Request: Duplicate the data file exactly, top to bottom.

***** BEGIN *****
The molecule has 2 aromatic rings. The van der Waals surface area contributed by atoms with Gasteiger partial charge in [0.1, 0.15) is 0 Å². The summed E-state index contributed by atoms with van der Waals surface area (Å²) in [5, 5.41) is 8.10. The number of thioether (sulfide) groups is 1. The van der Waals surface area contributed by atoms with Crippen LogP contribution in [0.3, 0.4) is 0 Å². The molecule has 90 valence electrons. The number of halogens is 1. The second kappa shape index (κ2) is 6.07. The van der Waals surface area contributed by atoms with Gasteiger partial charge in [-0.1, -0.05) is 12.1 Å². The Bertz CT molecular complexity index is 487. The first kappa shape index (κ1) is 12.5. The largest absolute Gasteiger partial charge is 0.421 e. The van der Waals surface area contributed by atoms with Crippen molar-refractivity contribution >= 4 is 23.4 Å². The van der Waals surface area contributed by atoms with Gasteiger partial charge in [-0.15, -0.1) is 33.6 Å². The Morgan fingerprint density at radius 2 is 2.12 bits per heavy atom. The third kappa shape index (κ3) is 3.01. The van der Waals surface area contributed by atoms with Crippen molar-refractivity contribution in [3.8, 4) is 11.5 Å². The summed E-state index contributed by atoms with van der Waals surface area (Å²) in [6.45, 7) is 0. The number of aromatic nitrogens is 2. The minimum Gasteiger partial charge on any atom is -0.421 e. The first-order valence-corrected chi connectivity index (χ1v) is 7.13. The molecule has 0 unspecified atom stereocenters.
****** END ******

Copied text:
The molecule has 2 aromatic rings. The van der Waals surface area contributed by atoms with Gasteiger partial charge in [0.1, 0.15) is 0 Å². The summed E-state index contributed by atoms with van der Waals surface area (Å²) in [5, 5.41) is 8.10. The number of thioether (sulfide) groups is 1. The van der Waals surface area contributed by atoms with Crippen LogP contribution in [0.3, 0.4) is 0 Å². The molecule has 90 valence electrons. The number of halogens is 1. The second kappa shape index (κ2) is 6.07. The van der Waals surface area contributed by atoms with Gasteiger partial charge in [-0.1, -0.05) is 12.1 Å². The Bertz CT molecular complexity index is 487. The first kappa shape index (κ1) is 12.5. The largest absolute Gasteiger partial charge is 0.421 e. The van der Waals surface area contributed by atoms with Crippen molar-refractivity contribution >= 4 is 23.4 Å². The van der Waals surface area contributed by atoms with Gasteiger partial charge in [-0.15, -0.1) is 33.6 Å². The Morgan fingerprint density at radius 2 is 2.12 bits per heavy atom. The third kappa shape index (κ3) is 3.01. The van der Waals surface area contributed by atoms with Crippen molar-refractivity contribution in [3.8, 4) is 11.5 Å². The summed E-state index contributed by atoms with van der Waals surface area (Å²) in [6.45, 7) is 0. The number of aromatic nitrogens is 2. The minimum Gasteiger partial charge on any atom is -0.421 e. The first-order valence-corrected chi connectivity index (χ1v) is 7.13. The molecule has 0 unspecified atom stereocenters.